Thoughts on Historical Fencing Tournaments

I’m well known for my support of bouting and tournaments within the historical fencing community. If you are unwilling to test your skill at arms in a competitive environment, you need to find another hobby or, at least, drop the pretense of studying a martial art. However, for all the fantastic effort being put into making tournaments work at the moment, there’s a number of factors which I believe have not been considered or not properly thought through.

The Approach

In the German longsword schools, this is known as the zufechten. The fault can almost certainly be laid at the door of modern sport fencing but we seem to have lost the art of how to approach each other in the fight. Almost all bouts and tourneys I’ve seen start with the participants within wide distance (or lunge range, depending on your school’s terminology), only a foot movement away from each other. I’d like to see the participants start much further apart — several metres in fact — in order to make this part of the competition. Do you run in to dominate as much of the arena as possible? Do you study your opponent as he or she approaches? Do you retreat away waiting for the perfect opening in which to strike? All of these aspects are lost in small or narrow fields of combat.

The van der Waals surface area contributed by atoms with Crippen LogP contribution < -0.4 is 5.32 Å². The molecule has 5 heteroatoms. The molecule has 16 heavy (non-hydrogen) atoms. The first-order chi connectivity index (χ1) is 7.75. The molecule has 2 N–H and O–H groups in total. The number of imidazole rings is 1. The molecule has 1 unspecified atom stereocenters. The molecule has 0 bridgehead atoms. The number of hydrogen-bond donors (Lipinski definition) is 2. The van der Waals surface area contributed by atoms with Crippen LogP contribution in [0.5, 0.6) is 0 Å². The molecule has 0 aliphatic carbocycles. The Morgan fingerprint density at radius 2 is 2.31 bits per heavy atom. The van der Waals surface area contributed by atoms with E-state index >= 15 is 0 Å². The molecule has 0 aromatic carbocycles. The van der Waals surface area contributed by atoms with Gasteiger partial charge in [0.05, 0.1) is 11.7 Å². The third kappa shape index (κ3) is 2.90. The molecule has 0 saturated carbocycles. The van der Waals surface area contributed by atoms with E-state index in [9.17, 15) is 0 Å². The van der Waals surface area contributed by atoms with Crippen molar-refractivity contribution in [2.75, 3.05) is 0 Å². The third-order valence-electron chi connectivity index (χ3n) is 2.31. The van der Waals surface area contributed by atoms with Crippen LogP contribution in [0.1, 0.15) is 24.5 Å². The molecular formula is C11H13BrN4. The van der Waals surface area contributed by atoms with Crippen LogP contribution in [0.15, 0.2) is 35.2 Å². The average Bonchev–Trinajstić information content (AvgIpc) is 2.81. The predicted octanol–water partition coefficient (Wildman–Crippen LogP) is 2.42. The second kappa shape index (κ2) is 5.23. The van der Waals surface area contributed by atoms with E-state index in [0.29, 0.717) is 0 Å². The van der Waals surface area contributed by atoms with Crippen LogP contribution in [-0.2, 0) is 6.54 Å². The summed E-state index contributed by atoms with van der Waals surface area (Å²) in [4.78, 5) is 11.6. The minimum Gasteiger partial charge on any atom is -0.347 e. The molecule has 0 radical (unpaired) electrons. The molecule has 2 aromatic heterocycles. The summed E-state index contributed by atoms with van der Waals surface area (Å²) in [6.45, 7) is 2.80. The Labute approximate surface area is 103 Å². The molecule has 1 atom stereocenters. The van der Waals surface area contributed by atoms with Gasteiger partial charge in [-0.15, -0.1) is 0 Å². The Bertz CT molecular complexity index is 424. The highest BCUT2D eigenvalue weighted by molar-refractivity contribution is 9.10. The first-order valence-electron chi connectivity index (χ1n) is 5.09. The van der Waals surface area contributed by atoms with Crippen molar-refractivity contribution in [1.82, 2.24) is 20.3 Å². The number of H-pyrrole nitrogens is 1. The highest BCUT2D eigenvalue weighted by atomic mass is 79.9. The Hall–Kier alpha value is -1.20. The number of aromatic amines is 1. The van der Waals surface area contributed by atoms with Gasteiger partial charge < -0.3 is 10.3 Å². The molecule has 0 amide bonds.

The Weapons

Should a tournament allow only one class of weapon, say rapiers, or permit a broad range of historical weaponry? It depends on what the tournament aims to do. Is it a test of a particular technique or school or is it a test of some idea of general martial ability? I’d like to see tournaments that concentrate solely on later rapier swordplay, earlier sideswords and on the various longsword traditions, I’d also like to participate in a competition which pitches, say, a rapier against a longsword.

The Mission Statement

Normally, I reckon these are rubbish and should be avoided. However, in this context, I think it’s vital to clearly articulate what the tournament is about, what it seeks to test (the basis of competition) and what weaponry is allowed. All else flows from these fundamentals: safety, scoring, etc.